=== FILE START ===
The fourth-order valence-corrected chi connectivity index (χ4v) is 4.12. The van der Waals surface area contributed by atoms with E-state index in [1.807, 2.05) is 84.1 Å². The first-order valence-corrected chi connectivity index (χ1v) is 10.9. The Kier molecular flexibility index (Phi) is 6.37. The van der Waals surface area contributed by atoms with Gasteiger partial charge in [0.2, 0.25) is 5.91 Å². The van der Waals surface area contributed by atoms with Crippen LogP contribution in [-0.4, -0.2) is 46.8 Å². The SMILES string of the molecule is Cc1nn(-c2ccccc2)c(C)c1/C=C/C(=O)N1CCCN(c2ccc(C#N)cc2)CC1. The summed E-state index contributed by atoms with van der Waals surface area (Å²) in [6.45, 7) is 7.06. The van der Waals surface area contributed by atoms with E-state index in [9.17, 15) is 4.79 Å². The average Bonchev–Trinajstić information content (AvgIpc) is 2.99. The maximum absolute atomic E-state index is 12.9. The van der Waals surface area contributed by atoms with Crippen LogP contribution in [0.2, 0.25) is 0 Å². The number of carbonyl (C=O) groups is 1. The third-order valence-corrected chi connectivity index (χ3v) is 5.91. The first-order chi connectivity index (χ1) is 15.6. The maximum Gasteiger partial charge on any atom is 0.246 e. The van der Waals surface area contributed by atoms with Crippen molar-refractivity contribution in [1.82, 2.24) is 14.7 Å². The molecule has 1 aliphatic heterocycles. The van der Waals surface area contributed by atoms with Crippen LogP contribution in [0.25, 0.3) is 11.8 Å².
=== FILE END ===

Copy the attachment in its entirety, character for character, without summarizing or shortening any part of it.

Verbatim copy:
The fourth-order valence-corrected chi connectivity index (χ4v) is 4.12. The van der Waals surface area contributed by atoms with E-state index in [1.807, 2.05) is 84.1 Å². The first-order valence-corrected chi connectivity index (χ1v) is 10.9. The Kier molecular flexibility index (Phi) is 6.37. The van der Waals surface area contributed by atoms with Gasteiger partial charge in [0.2, 0.25) is 5.91 Å². The van der Waals surface area contributed by atoms with Crippen LogP contribution in [-0.4, -0.2) is 46.8 Å². The SMILES string of the molecule is Cc1nn(-c2ccccc2)c(C)c1/C=C/C(=O)N1CCCN(c2ccc(C#N)cc2)CC1. The summed E-state index contributed by atoms with van der Waals surface area (Å²) in [6.45, 7) is 7.06. The van der Waals surface area contributed by atoms with E-state index in [9.17, 15) is 4.79 Å². The average Bonchev–Trinajstić information content (AvgIpc) is 2.99. The maximum absolute atomic E-state index is 12.9. The van der Waals surface area contributed by atoms with Crippen LogP contribution in [0.2, 0.25) is 0 Å². The number of carbonyl (C=O) groups is 1. The third-order valence-corrected chi connectivity index (χ3v) is 5.91. The first-order chi connectivity index (χ1) is 15.6. The maximum Gasteiger partial charge on any atom is 0.246 e. The van der Waals surface area contributed by atoms with Crippen molar-refractivity contribution in [1.82, 2.24) is 14.7 Å². The molecule has 1 aliphatic heterocycles. The van der Waals surface area contributed by atoms with Crippen LogP contribution in [0.25, 0.3) is 11.8 Å².